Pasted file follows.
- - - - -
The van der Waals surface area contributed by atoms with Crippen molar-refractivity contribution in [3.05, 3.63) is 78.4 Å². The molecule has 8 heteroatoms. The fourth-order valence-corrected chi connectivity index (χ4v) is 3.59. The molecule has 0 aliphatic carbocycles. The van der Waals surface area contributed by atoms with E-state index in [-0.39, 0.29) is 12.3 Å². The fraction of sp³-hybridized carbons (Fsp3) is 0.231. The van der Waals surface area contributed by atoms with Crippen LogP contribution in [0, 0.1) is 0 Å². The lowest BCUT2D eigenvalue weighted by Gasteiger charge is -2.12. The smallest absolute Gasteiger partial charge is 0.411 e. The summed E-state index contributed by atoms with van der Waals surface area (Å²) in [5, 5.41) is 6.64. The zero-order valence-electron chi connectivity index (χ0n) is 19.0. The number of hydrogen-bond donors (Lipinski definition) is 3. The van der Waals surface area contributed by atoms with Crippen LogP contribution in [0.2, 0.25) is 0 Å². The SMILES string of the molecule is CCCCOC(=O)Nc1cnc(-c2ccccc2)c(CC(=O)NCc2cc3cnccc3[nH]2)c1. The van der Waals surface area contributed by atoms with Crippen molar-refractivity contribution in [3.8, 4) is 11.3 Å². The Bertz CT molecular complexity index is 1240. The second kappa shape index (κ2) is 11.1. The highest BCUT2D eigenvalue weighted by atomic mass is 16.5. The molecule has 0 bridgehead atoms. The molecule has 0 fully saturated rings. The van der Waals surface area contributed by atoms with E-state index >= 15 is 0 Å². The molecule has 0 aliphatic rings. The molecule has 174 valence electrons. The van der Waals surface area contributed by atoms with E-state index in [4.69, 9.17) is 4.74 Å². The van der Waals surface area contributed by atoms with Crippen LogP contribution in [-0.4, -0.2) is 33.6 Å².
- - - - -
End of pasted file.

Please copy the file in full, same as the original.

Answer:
The van der Waals surface area contributed by atoms with Crippen molar-refractivity contribution in [3.05, 3.63) is 78.4 Å². The molecule has 8 heteroatoms. The fourth-order valence-corrected chi connectivity index (χ4v) is 3.59. The molecule has 0 aliphatic carbocycles. The van der Waals surface area contributed by atoms with E-state index in [-0.39, 0.29) is 12.3 Å². The fraction of sp³-hybridized carbons (Fsp3) is 0.231. The van der Waals surface area contributed by atoms with Crippen LogP contribution in [0, 0.1) is 0 Å². The lowest BCUT2D eigenvalue weighted by Gasteiger charge is -2.12. The smallest absolute Gasteiger partial charge is 0.411 e. The summed E-state index contributed by atoms with van der Waals surface area (Å²) in [5, 5.41) is 6.64. The zero-order valence-electron chi connectivity index (χ0n) is 19.0. The number of hydrogen-bond donors (Lipinski definition) is 3. The van der Waals surface area contributed by atoms with Crippen LogP contribution in [0.2, 0.25) is 0 Å². The SMILES string of the molecule is CCCCOC(=O)Nc1cnc(-c2ccccc2)c(CC(=O)NCc2cc3cnccc3[nH]2)c1. The van der Waals surface area contributed by atoms with Crippen molar-refractivity contribution in [3.8, 4) is 11.3 Å². The Bertz CT molecular complexity index is 1240. The second kappa shape index (κ2) is 11.1. The highest BCUT2D eigenvalue weighted by atomic mass is 16.5. The molecule has 0 bridgehead atoms. The molecule has 0 fully saturated rings. The van der Waals surface area contributed by atoms with E-state index >= 15 is 0 Å². The molecule has 0 aliphatic rings. The molecule has 174 valence electrons. The van der Waals surface area contributed by atoms with E-state index in [4.69, 9.17) is 4.74 Å². The van der Waals surface area contributed by atoms with Crippen LogP contribution in [-0.4, -0.2) is 33.6 Å².